The air we breathe, along with water and food, is essential for life.
The difference is really one of time. You can go weeks without food, days without water — but only minutes without air.
It’s the oxygen. Without it the body shuts down.
So, with oxygen this essential to life, wouldn’t it be better to get more of it? Especially since the air we breathe is only 21 percent oxygen?
That is the contention of companies that now offer portable oxygen canisters for sale to the general public. They amount to handheld versions of the oxygen masks football players use on the sidelines of games. For a mere 15 cents or so per huff, you can buy a canister of 95 percent pure oxygen (add shipping, and it’s more like 25 cents a huff).
Inhaling a little pure O2 has one benefit that goes back to the practice of WWII pilots who drank too much the night before. It can clear up the mental cobwebs of a hangover in a few breaths.
Is it worth it? And what’s it good for?
Low oxygen content in the blood is a bad sign. It’s what happens when you are at higher altitudes, before your body adjusts. It’s also a sign of poor cardiovascular function, one reason that heart patients at UCLA’s Ronald Reagan Medical Center are sent home with oximeters, small devices that can read their oxygen levels, said Dr. Richard Shemin, chief of cardiac surgery.
“It’s a little probe attached to your finger, with a light in it. It measures the oxygen content in your skin,” Shemin told LifeZette.
Using the device, patients can send the information to their doctor, who then knows if they are getting enough oxygen or not.
That same device — a finger pulse oximeter — can be purchased online for between $15 and $65. A good one costs about $40.
What they reveal, using infrared light, is oxygen saturation in the blood, or technically the percentage of hemoglobin sites occupied by oxygen. Normal levels are 95 to 100 percent. When the level is 90 to 95 percent, that is low but not necessarily a health issue. If it is below 90 percent, you are suffering hypoxemia. Below 80 percent — and the heart, lungs and brain stop working.
The medical solution is oxygenation, which means carrying an oxygen tank around with you and breathing through a nose tube. So being able to read your oxygen levels is a helpful hack, since low levels need to be medically addressed before the get worse.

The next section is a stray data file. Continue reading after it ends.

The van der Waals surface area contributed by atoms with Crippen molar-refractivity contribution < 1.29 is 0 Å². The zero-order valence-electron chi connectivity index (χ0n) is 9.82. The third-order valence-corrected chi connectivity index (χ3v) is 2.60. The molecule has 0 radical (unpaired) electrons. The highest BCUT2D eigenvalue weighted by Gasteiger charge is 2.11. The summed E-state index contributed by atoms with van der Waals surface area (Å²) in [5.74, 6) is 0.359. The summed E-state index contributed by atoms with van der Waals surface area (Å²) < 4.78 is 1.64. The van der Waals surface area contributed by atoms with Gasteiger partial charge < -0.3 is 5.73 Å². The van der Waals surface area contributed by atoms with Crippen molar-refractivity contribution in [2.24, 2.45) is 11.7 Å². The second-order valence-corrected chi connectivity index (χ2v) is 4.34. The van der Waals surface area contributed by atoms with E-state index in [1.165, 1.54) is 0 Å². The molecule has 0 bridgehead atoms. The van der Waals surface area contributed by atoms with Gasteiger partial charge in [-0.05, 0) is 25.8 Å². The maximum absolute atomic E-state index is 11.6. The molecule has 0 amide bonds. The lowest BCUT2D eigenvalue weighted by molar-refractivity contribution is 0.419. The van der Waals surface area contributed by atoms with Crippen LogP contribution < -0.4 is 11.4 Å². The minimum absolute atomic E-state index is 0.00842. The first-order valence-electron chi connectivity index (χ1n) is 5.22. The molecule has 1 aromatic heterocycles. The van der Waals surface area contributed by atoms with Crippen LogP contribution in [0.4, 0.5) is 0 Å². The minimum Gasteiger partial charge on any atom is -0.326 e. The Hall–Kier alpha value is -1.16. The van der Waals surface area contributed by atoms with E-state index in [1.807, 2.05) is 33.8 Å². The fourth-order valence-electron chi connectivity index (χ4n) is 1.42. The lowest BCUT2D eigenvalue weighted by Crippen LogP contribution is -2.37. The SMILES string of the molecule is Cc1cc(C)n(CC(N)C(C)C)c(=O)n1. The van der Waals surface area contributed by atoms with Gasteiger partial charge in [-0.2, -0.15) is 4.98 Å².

Then there are the rest of us, who merely suffer the effects of short-term oxygen deprivation, such as when we run up a flight of stairs. That’s where portable oxygen canisters come in.
“My perception is that they (the oxygen canisters) are for training and if you feel like you are out of breath,” said Dr. Lewis Maharam, former medical director for the New York Marathon and author of “Running Doc’s Guide to Healthy Running.”
“As a boost for runners, there are tons of testimonials, but the research is really sketchy as to whether it makes a (long-term) difference,” he told LifeZette.
Maharam’s principle objection to using oxygen as a training device is that “it can be a crutch, and no organized running organization will let you take it on the course.” Plus, there is the tendency of oxygen to make you train “beyond your perceived exertion” levels, he said.
That, however, is just what proponents believe is the benefit of athletic oxygen.
While studies have shown little long-term benefit of using oxygen before or after a workout (except for relief from being winded), several studies have shown that using oxygen during a workout lets you exercise longer and more intensely by getting more oxygen to your muscles. Research has shown that athletes who breathe pure oxygen can increase their performance by up to 40 percent.
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As for the rest of us nonathletic types, inhaling a little pure O2 has one benefit that goes back to the practice of WWII pilots who drank too much the night before. It’s a great way to clear up the mental cobwebs of a hangover in just a few breaths.